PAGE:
Volatility Boosts Broker-Dealers

Terry Flanagan

With trading volume off last year’s levels through most of 2011, broker dealers have faced a tough road. But the recent spike in market volatility resulting from the ongoing debt problems, the S&P downgrade of U.S. credit, and a weak global economy may be the boost that they were waiting for.

“There have been a lot of cross currents adding to volatility,” said Bernie McDevitt, vice president of institutional trading for Cheevers & Co., a Chicago-based broker dealer. “Between the fight over the debt ceiling coming down to the absolute last minute, the fear of the debt contagion in Europe spreading, and the softness in recent economic numbers, things have come to a bit of a head.”

Regarding the recent plunge in the markets, amid investor fears of a double-dip recession, McDevitt simply sees it as a “function of a lot of investors leaving the risk trade all at once. But it’s kind of like a crowded theater — it’s hard to get out all at once.”

Although there’s been a lot of trading activity and turnover in the market as a whole, in McDevitt’s area of operation, which mainly covers pension funds, he’s not seeing any panic. His clients typically have a longer-term focus, and usually hold long-only investments. “Other than maybe taking advantage of an opportunity, I haven’t noticed a lot different,” said McDevitt.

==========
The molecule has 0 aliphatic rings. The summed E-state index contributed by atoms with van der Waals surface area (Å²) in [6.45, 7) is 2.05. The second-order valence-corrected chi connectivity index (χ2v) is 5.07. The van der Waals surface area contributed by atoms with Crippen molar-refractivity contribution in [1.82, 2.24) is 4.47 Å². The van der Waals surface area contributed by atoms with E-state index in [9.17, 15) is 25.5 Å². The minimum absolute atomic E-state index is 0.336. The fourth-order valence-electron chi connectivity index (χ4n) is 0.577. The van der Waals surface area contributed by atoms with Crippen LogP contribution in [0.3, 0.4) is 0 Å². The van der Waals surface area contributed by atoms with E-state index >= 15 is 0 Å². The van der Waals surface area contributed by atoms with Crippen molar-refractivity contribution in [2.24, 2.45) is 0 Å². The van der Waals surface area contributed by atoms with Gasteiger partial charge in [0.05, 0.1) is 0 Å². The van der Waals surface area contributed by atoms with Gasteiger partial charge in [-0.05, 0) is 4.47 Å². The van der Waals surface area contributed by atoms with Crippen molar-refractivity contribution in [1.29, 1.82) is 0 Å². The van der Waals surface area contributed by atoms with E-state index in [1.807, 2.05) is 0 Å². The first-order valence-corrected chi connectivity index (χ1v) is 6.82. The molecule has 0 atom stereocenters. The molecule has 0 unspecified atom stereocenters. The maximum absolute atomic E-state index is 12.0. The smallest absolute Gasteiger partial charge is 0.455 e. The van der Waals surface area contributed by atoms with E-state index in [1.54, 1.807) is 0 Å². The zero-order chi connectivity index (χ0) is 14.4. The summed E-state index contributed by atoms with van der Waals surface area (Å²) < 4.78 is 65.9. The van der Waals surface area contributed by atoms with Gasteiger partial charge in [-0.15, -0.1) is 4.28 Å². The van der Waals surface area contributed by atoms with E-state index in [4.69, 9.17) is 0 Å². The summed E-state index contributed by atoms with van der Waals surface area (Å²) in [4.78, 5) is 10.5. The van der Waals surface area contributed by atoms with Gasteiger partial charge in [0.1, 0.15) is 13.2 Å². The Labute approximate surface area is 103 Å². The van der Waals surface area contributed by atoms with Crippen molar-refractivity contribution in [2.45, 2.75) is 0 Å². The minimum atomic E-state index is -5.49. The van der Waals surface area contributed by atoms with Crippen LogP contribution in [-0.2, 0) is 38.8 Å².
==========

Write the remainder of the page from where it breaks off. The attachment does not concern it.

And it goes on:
“The volatility will last a month or two, and give an opportunity for energized business levels relative to rest of 2011,” said McDevitt. “After that, it may regress.”

While the market volatility can provide a short term gain for broker dealers, increasing regulatory scrutiny is looming just over the horizon.

“The regulatory environment is challenging, it makes conducting business very difficult,” said McDevitt. “It’s ironic that the most transparent asset class, equity, should be drawing this kind of scrutiny, when it’s OTC products that’s been really the cause of most problems in the last five years.”


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